Just Because It’s Catherine Tate, It Must Be Funny?? August 25, 2008Posted by CamdenKiwi in : Reviews , trackback
A brash slapper, Catherine Tate in Under the Blue Sky, has come back to his place and they’re getting down to it. He is a little premature and, given the amount of alcohol involved, the evening is over. She regales him with tales of former lovers and his own general inadequacy. Their relationship was ever thus, his unhealthy obsession fed by her stringing him along with contempt. He has compromising photos of her, threatens her and forces himself on her. The dialogue is witty, chuckle-provoking at first, but this is not a scene to provoke the hilarity found by some members of the audience. It’s uncomfortable, a slice of an unpleasant side of life. Although there are shades of her trademark chavs, the comedy here is very black indeed.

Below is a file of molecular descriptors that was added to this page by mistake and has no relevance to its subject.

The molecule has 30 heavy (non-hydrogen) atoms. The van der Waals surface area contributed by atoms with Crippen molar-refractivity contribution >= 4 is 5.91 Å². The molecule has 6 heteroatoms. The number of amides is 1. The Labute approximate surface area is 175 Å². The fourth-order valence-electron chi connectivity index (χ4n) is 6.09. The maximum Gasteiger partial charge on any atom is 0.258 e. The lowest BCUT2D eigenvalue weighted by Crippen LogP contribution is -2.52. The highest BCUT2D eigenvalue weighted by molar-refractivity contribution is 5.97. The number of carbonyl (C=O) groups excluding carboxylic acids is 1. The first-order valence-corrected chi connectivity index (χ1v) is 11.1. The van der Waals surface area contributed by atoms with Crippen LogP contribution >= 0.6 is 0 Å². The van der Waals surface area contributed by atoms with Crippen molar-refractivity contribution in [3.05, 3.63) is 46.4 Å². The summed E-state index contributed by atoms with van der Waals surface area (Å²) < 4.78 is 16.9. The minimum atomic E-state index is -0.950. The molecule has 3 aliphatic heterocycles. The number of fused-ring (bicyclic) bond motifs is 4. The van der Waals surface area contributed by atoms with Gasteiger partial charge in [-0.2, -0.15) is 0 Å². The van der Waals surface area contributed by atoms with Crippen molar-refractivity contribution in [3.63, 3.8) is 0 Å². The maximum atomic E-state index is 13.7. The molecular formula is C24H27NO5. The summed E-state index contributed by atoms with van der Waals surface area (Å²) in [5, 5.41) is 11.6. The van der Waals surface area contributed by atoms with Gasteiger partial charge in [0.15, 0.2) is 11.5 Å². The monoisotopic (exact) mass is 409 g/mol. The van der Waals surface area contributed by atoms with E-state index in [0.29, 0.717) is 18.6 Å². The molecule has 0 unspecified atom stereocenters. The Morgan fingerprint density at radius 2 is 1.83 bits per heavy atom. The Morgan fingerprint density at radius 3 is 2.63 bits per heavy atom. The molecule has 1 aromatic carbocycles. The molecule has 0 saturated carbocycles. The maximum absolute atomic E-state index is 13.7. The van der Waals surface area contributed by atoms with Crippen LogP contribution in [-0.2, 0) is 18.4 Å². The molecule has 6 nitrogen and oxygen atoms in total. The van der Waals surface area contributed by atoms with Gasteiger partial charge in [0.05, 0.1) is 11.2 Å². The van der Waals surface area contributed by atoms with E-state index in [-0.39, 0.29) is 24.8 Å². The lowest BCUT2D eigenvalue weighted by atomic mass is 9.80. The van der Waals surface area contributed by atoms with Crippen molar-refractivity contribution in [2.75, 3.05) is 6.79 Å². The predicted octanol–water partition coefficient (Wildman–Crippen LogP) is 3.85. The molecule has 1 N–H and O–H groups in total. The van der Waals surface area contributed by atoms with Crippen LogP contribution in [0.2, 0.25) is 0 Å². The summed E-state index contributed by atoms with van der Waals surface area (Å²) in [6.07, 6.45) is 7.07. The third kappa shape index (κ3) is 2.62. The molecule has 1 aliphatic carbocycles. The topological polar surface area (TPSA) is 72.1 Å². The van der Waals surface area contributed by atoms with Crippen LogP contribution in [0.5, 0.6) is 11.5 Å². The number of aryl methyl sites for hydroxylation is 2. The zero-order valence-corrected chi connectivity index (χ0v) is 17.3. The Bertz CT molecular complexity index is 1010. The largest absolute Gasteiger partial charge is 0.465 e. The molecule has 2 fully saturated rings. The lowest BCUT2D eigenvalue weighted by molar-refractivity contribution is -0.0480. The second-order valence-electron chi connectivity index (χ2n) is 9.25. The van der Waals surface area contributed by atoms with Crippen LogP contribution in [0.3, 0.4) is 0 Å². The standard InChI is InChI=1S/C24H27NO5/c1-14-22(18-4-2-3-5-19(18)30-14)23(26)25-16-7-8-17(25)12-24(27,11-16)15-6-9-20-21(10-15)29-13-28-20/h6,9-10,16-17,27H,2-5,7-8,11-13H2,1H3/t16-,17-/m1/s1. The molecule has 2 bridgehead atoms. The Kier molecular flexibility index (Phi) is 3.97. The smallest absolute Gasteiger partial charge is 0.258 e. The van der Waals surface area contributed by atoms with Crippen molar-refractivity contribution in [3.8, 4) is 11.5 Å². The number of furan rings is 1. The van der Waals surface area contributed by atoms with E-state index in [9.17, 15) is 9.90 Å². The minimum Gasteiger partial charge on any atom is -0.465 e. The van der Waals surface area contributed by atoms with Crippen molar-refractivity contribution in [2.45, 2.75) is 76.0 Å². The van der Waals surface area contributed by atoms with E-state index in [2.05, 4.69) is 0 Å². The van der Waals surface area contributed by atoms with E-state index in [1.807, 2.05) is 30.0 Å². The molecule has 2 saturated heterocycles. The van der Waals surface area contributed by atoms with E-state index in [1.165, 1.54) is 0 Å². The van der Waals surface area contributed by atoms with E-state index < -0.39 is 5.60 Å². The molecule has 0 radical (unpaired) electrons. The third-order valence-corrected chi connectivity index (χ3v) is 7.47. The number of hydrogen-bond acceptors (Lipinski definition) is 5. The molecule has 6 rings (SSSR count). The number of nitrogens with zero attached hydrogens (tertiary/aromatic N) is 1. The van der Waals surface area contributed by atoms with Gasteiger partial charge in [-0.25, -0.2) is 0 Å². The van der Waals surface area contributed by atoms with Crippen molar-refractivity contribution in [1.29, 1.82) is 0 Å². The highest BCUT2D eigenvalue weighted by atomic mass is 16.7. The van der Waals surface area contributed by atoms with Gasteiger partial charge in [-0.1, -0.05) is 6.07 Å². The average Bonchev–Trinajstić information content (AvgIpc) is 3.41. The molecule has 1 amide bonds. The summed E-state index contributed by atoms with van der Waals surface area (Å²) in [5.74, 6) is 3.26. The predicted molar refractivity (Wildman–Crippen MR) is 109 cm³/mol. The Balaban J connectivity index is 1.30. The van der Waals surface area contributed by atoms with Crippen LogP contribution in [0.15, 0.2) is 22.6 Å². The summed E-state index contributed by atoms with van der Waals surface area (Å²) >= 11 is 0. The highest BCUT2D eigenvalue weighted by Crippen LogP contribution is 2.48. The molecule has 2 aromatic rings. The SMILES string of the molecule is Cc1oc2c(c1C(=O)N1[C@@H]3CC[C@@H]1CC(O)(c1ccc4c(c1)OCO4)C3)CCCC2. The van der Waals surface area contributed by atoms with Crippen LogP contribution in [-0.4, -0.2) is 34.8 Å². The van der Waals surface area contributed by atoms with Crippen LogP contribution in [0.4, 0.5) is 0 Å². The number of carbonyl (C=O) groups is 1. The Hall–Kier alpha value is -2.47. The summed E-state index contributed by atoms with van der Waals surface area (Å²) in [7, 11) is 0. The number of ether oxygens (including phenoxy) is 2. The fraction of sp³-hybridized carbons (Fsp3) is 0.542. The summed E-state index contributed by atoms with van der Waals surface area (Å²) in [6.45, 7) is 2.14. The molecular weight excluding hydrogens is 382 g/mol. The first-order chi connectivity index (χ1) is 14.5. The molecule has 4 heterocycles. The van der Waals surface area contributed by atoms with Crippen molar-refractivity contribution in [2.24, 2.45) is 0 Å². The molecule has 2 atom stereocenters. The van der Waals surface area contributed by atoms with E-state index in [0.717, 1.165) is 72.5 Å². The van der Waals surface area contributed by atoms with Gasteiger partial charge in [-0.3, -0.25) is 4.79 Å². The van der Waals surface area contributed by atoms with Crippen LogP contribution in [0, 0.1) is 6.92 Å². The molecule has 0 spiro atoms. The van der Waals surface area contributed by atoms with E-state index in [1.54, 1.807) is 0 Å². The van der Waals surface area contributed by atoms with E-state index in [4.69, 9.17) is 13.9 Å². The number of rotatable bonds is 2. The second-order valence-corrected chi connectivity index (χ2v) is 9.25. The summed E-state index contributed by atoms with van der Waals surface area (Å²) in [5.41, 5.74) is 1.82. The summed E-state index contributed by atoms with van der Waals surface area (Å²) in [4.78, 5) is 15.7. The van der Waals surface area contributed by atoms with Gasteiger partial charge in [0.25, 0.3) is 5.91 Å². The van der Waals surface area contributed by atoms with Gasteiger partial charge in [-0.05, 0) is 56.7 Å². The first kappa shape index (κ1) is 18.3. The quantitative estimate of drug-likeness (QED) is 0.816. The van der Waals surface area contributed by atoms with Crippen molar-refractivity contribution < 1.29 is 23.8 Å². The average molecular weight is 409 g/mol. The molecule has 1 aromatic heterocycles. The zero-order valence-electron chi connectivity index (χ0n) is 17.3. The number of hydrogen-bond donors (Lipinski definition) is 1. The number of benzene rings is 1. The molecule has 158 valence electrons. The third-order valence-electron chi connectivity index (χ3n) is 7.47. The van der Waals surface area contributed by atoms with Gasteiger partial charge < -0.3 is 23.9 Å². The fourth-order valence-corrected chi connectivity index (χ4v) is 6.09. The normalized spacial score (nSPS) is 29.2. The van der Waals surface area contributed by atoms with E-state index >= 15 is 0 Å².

This is the second of the three vignettes of love between teachers which make up Under the Blue Sky. Life in the staffroom is fraught with unrequited lusts and misunderstandings. In the first Helen (Lisa Dillon) is in love with commitment-phobe Nick (Chris O’Dowd). He ‘values their friendship’, she can’t let him go. She’s the sort of woman who, if you know her, you just have to sit there waiting for the train crash and pick up the pieces.
The third is the only one which sorts itself out well. Francesca Annis does a poignant turn as Anna, the teacher in her fifties in love with her thirty-something friend. Angst at the age gap is overcome, and the audience gets to leave on a happy ending.
I went for the names – Catherine Tate and Francesca Annis – and they justify the hype. Tate’s very physical acting as she morphs from desire to disgust to fear seems over the top on the small screen, but from 50 metres in the stalls, is gripping.
Under the Blue Sky is at the Duke of York’s Theatre until 20 September. For 90 minutes with no interval, its probably not worth the silly West End ticket prices (£47.50 for a good seat – ouch) but get 50% standby tickets from the TKTS booth in Leicester Square.